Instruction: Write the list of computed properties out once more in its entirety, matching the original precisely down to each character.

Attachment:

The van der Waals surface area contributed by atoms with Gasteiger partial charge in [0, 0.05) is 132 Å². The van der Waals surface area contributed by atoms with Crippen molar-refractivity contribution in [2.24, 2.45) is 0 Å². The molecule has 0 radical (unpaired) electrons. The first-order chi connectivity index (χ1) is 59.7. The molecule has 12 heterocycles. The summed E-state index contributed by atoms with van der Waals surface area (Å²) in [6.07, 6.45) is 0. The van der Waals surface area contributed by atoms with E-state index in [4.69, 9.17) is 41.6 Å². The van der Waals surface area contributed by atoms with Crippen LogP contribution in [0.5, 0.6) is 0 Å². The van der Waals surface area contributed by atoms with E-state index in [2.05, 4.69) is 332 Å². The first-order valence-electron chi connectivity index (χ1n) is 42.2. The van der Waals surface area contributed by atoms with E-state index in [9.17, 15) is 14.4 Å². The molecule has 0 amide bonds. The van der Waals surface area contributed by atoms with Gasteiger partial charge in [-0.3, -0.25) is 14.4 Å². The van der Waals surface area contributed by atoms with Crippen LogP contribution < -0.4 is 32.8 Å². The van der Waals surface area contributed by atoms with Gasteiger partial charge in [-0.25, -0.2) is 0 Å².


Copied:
The van der Waals surface area contributed by atoms with Gasteiger partial charge in [0, 0.05) is 132 Å². The van der Waals surface area contributed by atoms with Crippen molar-refractivity contribution in [2.24, 2.45) is 0 Å². The molecule has 0 radical (unpaired) electrons. The first-order chi connectivity index (χ1) is 59.7. The molecule has 12 heterocycles. The summed E-state index contributed by atoms with van der Waals surface area (Å²) in [6.07, 6.45) is 0. The van der Waals surface area contributed by atoms with E-state index in [4.69, 9.17) is 41.6 Å². The van der Waals surface area contributed by atoms with Crippen LogP contribution in [0.5, 0.6) is 0 Å². The van der Waals surface area contributed by atoms with E-state index in [2.05, 4.69) is 332 Å². The first-order valence-electron chi connectivity index (χ1n) is 42.2. The van der Waals surface area contributed by atoms with E-state index in [9.17, 15) is 14.4 Å². The molecule has 0 amide bonds. The van der Waals surface area contributed by atoms with Gasteiger partial charge in [-0.3, -0.25) is 14.4 Å². The van der Waals surface area contributed by atoms with Crippen LogP contribution < -0.4 is 32.8 Å². The van der Waals surface area contributed by atoms with Gasteiger partial charge in [-0.25, -0.2) is 0 Å².